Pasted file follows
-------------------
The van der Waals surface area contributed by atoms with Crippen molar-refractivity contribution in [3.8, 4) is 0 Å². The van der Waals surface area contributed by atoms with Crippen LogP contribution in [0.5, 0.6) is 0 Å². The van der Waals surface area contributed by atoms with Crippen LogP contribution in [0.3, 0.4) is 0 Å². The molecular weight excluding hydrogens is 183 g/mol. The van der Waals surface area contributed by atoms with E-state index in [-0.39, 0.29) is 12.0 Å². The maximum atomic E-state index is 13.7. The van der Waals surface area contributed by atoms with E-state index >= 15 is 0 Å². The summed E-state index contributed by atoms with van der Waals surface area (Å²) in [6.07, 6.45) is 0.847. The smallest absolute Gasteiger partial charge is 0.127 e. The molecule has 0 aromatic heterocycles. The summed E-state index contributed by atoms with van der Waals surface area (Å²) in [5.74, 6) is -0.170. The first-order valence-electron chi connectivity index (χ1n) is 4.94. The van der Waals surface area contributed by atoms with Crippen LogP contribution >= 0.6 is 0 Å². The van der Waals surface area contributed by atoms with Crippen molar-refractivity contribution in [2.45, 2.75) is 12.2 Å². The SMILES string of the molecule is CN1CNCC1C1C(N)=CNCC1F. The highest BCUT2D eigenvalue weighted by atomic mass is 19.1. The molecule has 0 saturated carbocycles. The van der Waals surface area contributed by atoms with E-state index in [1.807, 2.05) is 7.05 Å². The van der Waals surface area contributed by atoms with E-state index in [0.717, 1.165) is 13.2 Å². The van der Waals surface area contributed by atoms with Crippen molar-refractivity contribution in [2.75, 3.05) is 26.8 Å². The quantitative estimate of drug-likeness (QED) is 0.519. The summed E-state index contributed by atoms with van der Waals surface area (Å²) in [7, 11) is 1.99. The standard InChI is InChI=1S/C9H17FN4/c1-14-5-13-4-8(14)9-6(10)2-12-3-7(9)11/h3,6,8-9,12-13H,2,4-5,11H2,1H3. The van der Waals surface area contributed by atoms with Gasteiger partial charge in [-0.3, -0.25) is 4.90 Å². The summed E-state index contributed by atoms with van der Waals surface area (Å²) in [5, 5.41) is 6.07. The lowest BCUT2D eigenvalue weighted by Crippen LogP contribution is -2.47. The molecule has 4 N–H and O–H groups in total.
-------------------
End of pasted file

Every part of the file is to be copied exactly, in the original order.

The van der Waals surface area contributed by atoms with Crippen molar-refractivity contribution in [3.8, 4) is 0 Å². The van der Waals surface area contributed by atoms with Crippen LogP contribution in [0.5, 0.6) is 0 Å². The van der Waals surface area contributed by atoms with Crippen LogP contribution in [0.3, 0.4) is 0 Å². The molecular weight excluding hydrogens is 183 g/mol. The van der Waals surface area contributed by atoms with E-state index in [-0.39, 0.29) is 12.0 Å². The maximum atomic E-state index is 13.7. The van der Waals surface area contributed by atoms with E-state index >= 15 is 0 Å². The summed E-state index contributed by atoms with van der Waals surface area (Å²) in [6.07, 6.45) is 0.847. The smallest absolute Gasteiger partial charge is 0.127 e. The molecule has 0 aromatic heterocycles. The summed E-state index contributed by atoms with van der Waals surface area (Å²) in [5.74, 6) is -0.170. The first-order valence-electron chi connectivity index (χ1n) is 4.94. The van der Waals surface area contributed by atoms with Crippen LogP contribution >= 0.6 is 0 Å². The van der Waals surface area contributed by atoms with Crippen molar-refractivity contribution in [2.45, 2.75) is 12.2 Å². The SMILES string of the molecule is CN1CNCC1C1C(N)=CNCC1F. The highest BCUT2D eigenvalue weighted by atomic mass is 19.1. The molecule has 0 saturated carbocycles. The van der Waals surface area contributed by atoms with E-state index in [1.807, 2.05) is 7.05 Å². The van der Waals surface area contributed by atoms with E-state index in [0.717, 1.165) is 13.2 Å². The van der Waals surface area contributed by atoms with Crippen molar-refractivity contribution in [2.75, 3.05) is 26.8 Å². The quantitative estimate of drug-likeness (QED) is 0.519. The summed E-state index contributed by atoms with van der Waals surface area (Å²) in [7, 11) is 1.99. The standard InChI is InChI=1S/C9H17FN4/c1-14-5-13-4-8(14)9-6(10)2-12-3-7(9)11/h3,6,8-9,12-13H,2,4-5,11H2,1H3. The van der Waals surface area contributed by atoms with Gasteiger partial charge in [-0.3, -0.25) is 4.90 Å². The summed E-state index contributed by atoms with van der Waals surface area (Å²) in [5, 5.41) is 6.07. The lowest BCUT2D eigenvalue weighted by Crippen LogP contribution is -2.47. The molecule has 4 N–H and O–H groups in total.